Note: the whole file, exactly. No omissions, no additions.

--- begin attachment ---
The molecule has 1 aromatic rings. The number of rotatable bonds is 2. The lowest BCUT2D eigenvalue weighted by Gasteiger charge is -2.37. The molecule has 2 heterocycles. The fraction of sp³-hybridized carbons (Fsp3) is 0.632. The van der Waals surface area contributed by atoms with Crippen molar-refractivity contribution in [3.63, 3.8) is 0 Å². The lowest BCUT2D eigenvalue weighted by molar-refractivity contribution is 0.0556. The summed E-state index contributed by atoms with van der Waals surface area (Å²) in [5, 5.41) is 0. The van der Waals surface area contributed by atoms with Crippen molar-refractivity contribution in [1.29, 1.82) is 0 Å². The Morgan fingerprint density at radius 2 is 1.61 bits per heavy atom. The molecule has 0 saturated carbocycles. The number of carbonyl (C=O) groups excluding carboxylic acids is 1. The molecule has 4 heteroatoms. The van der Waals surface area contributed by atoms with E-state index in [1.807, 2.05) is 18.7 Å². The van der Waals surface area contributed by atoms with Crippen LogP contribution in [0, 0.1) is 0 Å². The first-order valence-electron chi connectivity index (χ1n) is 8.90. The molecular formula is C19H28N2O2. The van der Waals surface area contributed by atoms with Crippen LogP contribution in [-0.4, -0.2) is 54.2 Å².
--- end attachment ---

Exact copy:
The molecule has 1 aromatic rings. The number of rotatable bonds is 2. The lowest BCUT2D eigenvalue weighted by Gasteiger charge is -2.37. The molecule has 2 heterocycles. The fraction of sp³-hybridized carbons (Fsp3) is 0.632. The van der Waals surface area contributed by atoms with Crippen molar-refractivity contribution in [3.63, 3.8) is 0 Å². The lowest BCUT2D eigenvalue weighted by molar-refractivity contribution is 0.0556. The summed E-state index contributed by atoms with van der Waals surface area (Å²) in [5, 5.41) is 0. The van der Waals surface area contributed by atoms with Crippen molar-refractivity contribution in [1.29, 1.82) is 0 Å². The Morgan fingerprint density at radius 2 is 1.61 bits per heavy atom. The molecule has 0 saturated carbocycles. The number of carbonyl (C=O) groups excluding carboxylic acids is 1. The molecule has 4 heteroatoms. The van der Waals surface area contributed by atoms with E-state index in [1.807, 2.05) is 18.7 Å². The van der Waals surface area contributed by atoms with Crippen LogP contribution in [0, 0.1) is 0 Å². The first-order valence-electron chi connectivity index (χ1n) is 8.90. The molecular formula is C19H28N2O2. The van der Waals surface area contributed by atoms with Crippen LogP contribution in [-0.4, -0.2) is 54.2 Å².